Taking an International Flight With Your Toddler: 20 Things to Bring
A family vacation may sound idyllic, but once travel plans involve crossing oceans and international borders, bringing a two-year-old with you may make the hassles of travel feel even more daunting. What do you need to bring in your carry-on to make a ten or twenty hour flight with a toddler bearable?
We recently took our two-year-old to Kenya to spend some time with his grandparents who live on the Mombasa coast. In the course of three flights and twenty-seven hours in transit, we learned a lot about how to prepare for the next trip. While in-flight entertainment or kids shows streaming through the Wi-Fi will help pass the time, toddlers have a short attention span. We planned to switch activities every 20 minutes. Here are 20 things to keep a kid entertained, plus supplies to get through the literal and figurative turbulence.
Be prepared for fun and comfort:
1. Bring a stack of your kids' favorite books. Paperbacks take up less space than hardcovers, and weigh less too. Add a book or two they haven't heard to the stack. We enjoyed bringing picture books about airplanes so our son could match his experience to the story.
2. Toy airplane. Like books about airplanes, a small toy airplane gives kids a way to relate to their experience through play.
3. Seat tray felt board. We made a felt board to hang off the seat tray when it is in the upright position by cutting a piece of cardboard from a cereal box to about 17 X 10 inches, gluing two strips of elastic to the back, and then covering the front with felt. Then we cut shapes and animals out of different colors of felt. This gives kids something to play with when the tray tables have to be up.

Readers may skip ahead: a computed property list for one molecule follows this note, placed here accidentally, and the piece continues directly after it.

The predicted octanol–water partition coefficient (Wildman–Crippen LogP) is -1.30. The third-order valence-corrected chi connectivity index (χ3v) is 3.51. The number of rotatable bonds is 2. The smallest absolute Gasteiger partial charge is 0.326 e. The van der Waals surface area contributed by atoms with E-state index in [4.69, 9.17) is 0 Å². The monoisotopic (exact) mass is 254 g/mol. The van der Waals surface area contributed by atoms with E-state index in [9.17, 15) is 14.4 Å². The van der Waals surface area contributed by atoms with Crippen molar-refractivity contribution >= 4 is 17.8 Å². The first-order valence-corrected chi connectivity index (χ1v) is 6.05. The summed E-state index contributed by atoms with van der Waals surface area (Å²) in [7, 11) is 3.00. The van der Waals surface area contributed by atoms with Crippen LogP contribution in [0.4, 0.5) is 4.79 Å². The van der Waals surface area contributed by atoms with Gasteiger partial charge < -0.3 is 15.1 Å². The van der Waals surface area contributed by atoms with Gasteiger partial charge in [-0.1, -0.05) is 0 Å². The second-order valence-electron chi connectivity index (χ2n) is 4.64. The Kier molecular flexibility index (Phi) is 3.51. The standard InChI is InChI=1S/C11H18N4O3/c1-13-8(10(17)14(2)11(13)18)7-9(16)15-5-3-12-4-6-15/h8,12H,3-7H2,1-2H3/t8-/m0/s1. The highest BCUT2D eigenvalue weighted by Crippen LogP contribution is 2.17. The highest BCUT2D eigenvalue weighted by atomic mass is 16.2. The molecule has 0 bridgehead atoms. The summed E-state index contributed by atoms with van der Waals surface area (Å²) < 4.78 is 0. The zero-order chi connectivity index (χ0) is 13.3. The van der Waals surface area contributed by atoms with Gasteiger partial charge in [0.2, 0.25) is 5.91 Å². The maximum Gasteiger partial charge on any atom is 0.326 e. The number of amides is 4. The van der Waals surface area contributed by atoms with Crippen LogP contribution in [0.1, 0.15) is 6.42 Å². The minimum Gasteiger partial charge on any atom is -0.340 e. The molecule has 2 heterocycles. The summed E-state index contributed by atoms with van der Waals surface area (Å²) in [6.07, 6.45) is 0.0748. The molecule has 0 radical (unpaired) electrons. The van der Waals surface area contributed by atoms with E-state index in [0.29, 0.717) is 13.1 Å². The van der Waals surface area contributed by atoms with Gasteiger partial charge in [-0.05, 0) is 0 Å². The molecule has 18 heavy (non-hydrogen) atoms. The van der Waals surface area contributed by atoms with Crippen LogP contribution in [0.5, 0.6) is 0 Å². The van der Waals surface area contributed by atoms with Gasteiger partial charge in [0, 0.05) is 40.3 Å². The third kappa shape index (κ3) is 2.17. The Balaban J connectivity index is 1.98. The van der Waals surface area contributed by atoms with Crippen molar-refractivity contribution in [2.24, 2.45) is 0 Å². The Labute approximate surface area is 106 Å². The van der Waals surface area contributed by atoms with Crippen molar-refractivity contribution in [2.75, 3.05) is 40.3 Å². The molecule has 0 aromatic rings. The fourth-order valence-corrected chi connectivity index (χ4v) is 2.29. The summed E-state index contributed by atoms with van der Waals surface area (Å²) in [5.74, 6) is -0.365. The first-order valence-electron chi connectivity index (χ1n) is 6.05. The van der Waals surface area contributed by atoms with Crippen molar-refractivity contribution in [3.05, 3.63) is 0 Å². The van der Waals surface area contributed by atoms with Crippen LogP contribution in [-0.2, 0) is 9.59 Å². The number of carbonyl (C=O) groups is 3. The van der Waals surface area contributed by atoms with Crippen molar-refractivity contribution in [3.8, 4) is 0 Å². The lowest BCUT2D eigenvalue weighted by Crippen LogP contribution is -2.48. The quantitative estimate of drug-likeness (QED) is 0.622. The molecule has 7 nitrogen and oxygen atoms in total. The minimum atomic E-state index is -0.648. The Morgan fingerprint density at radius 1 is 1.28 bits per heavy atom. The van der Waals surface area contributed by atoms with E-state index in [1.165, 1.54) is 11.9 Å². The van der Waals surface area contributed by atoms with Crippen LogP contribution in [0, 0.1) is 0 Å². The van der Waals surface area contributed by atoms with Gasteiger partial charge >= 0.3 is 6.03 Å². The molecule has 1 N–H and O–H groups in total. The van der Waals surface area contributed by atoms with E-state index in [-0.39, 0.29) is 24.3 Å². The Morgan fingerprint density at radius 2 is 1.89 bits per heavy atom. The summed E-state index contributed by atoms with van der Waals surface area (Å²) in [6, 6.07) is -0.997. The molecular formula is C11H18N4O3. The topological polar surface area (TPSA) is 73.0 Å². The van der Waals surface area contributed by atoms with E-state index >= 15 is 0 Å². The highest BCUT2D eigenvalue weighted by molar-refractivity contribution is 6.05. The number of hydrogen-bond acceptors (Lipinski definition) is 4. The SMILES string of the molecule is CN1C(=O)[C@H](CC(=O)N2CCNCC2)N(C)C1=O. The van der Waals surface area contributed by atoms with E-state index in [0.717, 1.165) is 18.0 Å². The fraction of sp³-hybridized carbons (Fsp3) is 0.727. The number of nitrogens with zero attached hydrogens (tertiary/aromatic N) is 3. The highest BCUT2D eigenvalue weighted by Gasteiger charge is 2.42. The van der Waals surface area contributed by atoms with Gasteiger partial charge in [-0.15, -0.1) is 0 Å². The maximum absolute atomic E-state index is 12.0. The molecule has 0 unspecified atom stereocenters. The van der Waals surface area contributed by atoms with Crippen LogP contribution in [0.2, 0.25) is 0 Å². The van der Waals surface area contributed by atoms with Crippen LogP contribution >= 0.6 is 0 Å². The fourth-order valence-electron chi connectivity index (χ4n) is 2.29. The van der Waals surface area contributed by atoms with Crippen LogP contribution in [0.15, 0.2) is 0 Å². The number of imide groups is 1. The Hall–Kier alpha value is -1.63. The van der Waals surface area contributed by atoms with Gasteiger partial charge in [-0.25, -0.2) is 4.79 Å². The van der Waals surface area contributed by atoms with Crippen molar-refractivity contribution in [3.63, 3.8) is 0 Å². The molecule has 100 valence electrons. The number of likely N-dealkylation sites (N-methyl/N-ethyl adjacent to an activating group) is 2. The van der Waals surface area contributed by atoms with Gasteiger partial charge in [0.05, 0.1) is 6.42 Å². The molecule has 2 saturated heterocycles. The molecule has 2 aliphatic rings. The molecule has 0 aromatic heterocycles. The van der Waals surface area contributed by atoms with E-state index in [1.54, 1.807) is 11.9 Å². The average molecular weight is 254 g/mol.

4. Stickers and a pad of paper. Our toddler loves peeling stickers and placing them onto a pad. If you can find reusable stickers, all the better.
6. Little cars or animals. Our son is big into cars, so we brought a half dozen for him to drive around and line up on his tray table. Small animals or figurines would work just as well as long as they are small enough for a child to effectively play with in the limited space available.
7. Small, portable art supplies. We have a handmade crayon roll similar to this one, which is great for traveling. We also brought a Leap Frog Dry Erase Activity Pad, with color matching, counting, and other activities. Our son was too young to really do the activities, but he enjoyed talking about the pictures and scribbling with the dry erase marker. He also spent fifteen minutes or so putting the marker in and out of the spiral binding.
8. Small puzzles. We picked up a set of four travel puzzles by Melissa and Doug at Marshall's for $5.00.
9. A set of Duplos, Megablocks, Stickle Bricks, or other blocks that do not rely on balance. Trying to build a tower out of wooden blocks during turbulence will mostly like result in tears and frustrations, but blocs that snap together somehow should withstand the bumps and jostles of flying.